This story has been gnawing at my mind since I first read it. Most of my friends would say I'm "religious" and follow the Bible mostly to a T. And most would say I'm a good example of a red blooded American as well, who believes whole-heartedly in the wisdom of the founding fathers. This story is a perfect example in why the forefathers wanted religion to be woven into our laws, but with wisdom sprinkled in as well.
99.9% of our laws our founded in Biblical teachings, and I would argue we are better for it. The founders believed that our liberty was given by God therefore could only be taken away by God (not man). This also applies to the laws found in the Bible. Men should take heed when adding and taking away from God's Law. They should be certain the intent of the principal that was broken, and the proper punishment for the crime. In other words, is this really a crime against God, and if so, what is the punishment. The laws were written so that the people would know how to honor God, not man, to do HIS will, not mans'.
The law this woman broke, Article 152, seeks to curtail provocative clothing by way of threat of punishment. I understand that for men, it is much easier to function in the work place, church, sporting events, if women would dress appropriately, but does this warrant 40 lashes? Men may say this is a great law, but with any law it could back fire. What if a particular man fit a "little too well" in a pair of jeans, couldn't he be dressing risque as well?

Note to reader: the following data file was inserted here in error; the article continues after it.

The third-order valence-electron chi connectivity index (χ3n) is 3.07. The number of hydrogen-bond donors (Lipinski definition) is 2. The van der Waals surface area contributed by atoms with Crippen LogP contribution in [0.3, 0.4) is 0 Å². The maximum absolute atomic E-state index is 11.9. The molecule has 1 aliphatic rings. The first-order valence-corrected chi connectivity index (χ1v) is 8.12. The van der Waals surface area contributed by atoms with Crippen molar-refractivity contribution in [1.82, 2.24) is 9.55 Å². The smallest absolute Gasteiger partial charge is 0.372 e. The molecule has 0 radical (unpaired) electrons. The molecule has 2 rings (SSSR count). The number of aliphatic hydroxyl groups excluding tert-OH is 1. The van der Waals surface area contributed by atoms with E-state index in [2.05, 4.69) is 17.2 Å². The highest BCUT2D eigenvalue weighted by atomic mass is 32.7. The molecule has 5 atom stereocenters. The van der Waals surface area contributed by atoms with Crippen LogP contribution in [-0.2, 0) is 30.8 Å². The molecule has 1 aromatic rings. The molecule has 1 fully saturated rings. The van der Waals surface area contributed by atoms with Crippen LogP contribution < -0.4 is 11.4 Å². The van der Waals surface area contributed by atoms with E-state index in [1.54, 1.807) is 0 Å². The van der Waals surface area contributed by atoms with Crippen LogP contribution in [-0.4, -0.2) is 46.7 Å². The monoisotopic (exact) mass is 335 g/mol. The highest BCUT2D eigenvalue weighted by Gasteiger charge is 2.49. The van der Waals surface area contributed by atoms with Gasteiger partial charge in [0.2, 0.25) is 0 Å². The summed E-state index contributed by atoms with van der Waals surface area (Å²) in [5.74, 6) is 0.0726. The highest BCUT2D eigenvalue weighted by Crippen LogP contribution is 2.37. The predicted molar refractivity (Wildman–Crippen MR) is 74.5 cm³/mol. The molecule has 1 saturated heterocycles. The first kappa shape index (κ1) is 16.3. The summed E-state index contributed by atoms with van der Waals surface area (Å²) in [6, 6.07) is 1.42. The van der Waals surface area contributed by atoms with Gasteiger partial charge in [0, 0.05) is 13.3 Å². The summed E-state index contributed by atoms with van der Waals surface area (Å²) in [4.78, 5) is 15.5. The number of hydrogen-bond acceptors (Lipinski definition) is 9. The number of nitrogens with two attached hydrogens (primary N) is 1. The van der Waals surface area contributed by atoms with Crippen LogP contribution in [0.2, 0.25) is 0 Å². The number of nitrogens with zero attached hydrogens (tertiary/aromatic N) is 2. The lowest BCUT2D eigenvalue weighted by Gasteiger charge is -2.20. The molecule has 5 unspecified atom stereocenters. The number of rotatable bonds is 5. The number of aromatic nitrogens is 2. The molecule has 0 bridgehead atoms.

While I wish for a more religious government, these laws tend to push religion out of government for good. Notice that this women is very defiant in her beliefs, and that her husband is dead. Never underestimate someone with nothing to lose. Her fight, and others like it, will/may cause the populous to think all religious based laws are wrong. So, instead of beating back one or two abuses, they'll scrap the whole lot.
I'm not saying I'm perfect, but I do have a maxim I try to abide by: In this particular situation, am I trying to honor God, or man. Or in other words, is this liberty he has granted me, being used to further his will or mine.